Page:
(1) Webber v Vettel: seems pretty clear to me. The main point is obvious from the onboards. Webber holds his line; Vettel jerks the steering towards Webber expecting him to yield. You can just about see that Vettel has tried a bit earlier to creep back to the right, seen that Webber not moving, so he decides to force the issue by going for the chop. It’s possible that Vettel ‘lost’ the car as he claimed afterwards, but I doubt it – it didn’t look like it from the video, they weren’t in the braking zone, and that is not consistent with his immediate gesture accusing Webber of being a nutter. The subsidiary point is that it certainly can be said that Webber gave absolutely no margin for error on either of their parts – he could not have given Vettel any less room – if the Vettel was going to make the move stick, it was going to have to be a hombre moment and Webber was going to make sure that Vettel was put to the test of making the corner from a very tight line, braking on the dirty side of the track. So when Horner says, the real mistake was that no room was given, he has got some grounds, but that ignores that it was Vettel who caused an avoidable accident by driving into Webber. The engine-setting intrigue adds a further dimension to the whole drama – hopefully we’ll get more on that.

(2) Red Bull v Maclaren (and the rest). While it is said that Maclaren have closed the gap significantly, my take is that what we saw in Turkey is a more clear example of what has been seen all season, namely: Red Bulls have access to extraordinary pace in qualifying, but are ‘only’ very quick in race pace. I am more and more convinced that they have some sort of trick one-lap system and I wonder whether that is what Webber was mysteriously referring to when he said that ‘you guys will have to do more digging somewhere else’. I have wondered whether there might be some way of using exhaust heat to work the tyres harder for a particular period – e.g. some sort of ducting in the exhaust such that heat is directed to the rear tyres at the very top of the rev band.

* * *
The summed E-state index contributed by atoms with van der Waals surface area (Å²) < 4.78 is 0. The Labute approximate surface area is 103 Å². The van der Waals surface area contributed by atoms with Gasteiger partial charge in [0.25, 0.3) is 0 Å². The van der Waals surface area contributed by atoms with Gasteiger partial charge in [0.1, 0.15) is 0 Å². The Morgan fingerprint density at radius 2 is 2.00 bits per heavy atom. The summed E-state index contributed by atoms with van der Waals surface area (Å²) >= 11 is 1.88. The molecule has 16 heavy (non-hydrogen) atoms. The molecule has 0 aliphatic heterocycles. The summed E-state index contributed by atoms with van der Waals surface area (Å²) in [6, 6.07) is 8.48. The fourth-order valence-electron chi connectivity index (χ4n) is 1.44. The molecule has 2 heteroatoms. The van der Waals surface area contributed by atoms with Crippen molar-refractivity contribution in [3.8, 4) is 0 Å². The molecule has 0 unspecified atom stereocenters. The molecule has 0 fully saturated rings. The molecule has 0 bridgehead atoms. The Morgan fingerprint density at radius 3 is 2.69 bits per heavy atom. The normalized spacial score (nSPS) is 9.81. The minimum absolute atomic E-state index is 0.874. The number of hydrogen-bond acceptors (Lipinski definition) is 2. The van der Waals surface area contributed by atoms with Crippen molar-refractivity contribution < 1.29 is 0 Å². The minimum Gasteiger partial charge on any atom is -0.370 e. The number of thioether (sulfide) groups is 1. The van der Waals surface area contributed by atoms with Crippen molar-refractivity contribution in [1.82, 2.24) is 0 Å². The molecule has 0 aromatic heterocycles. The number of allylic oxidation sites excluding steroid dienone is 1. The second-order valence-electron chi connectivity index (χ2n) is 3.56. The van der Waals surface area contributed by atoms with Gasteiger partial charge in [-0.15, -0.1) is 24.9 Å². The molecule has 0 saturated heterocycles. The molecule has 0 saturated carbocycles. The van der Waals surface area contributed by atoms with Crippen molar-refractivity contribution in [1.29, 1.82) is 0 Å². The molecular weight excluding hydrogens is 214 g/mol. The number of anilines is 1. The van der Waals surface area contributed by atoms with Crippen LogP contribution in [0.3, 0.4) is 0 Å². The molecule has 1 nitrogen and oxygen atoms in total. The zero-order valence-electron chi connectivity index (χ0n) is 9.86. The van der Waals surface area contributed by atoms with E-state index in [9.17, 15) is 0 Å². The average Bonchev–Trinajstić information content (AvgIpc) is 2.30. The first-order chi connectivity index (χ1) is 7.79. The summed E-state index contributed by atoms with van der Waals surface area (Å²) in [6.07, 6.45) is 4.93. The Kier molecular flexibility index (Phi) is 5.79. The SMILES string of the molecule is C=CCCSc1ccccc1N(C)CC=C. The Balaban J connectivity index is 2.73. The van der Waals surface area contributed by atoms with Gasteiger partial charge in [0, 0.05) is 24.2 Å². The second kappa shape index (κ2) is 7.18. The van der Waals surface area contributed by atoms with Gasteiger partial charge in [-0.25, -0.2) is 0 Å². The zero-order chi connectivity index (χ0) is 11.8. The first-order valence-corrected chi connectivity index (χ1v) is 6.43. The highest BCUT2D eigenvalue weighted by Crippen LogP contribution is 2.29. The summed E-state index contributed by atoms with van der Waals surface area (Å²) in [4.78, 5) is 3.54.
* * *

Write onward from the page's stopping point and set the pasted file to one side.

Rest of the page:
(3) Button v Hamilton: for me, the most fascinating aspect. I think we’re yet to get fully to the bottom of what happened. Clearly, Lewis was very peeved about something – he looked like he’d swallowed a lemon rather than won a race. This is the first race all season where my impression is that Button had equal or better raw pace than Hamilton (this is, of course, very subjective in that it was difficult to get a true idea of Hamilton’s ultimate race pace) and would probably have outqualified Hamilton if he had not had the yellow flag. If forced to guess, I would suspect that Button has sorted out something with his brakes/front end which is more to his liking, perhaps running longer but softer springs at the front (hence the bottoming out in turn 8). By the time that Webber/Vettel had come together, it is reasonable to suspect both that Button had managed to save a bit more fuel and a bit more life in his tyres (NB in particular (i) that Button’s lap time was coming from Sectors 1 and 3 – he was slower through the turn 8 complex => easier on tyres through the most tyre demanding section; (ii) the surprising radio call to Hamilton on just after he had got his hard tyres to the effect ‘We can do it on these tyres’ as if it was always known that Hamilton was going to be marginal on tyres).

The likely interpretation of the ensuing events seems to me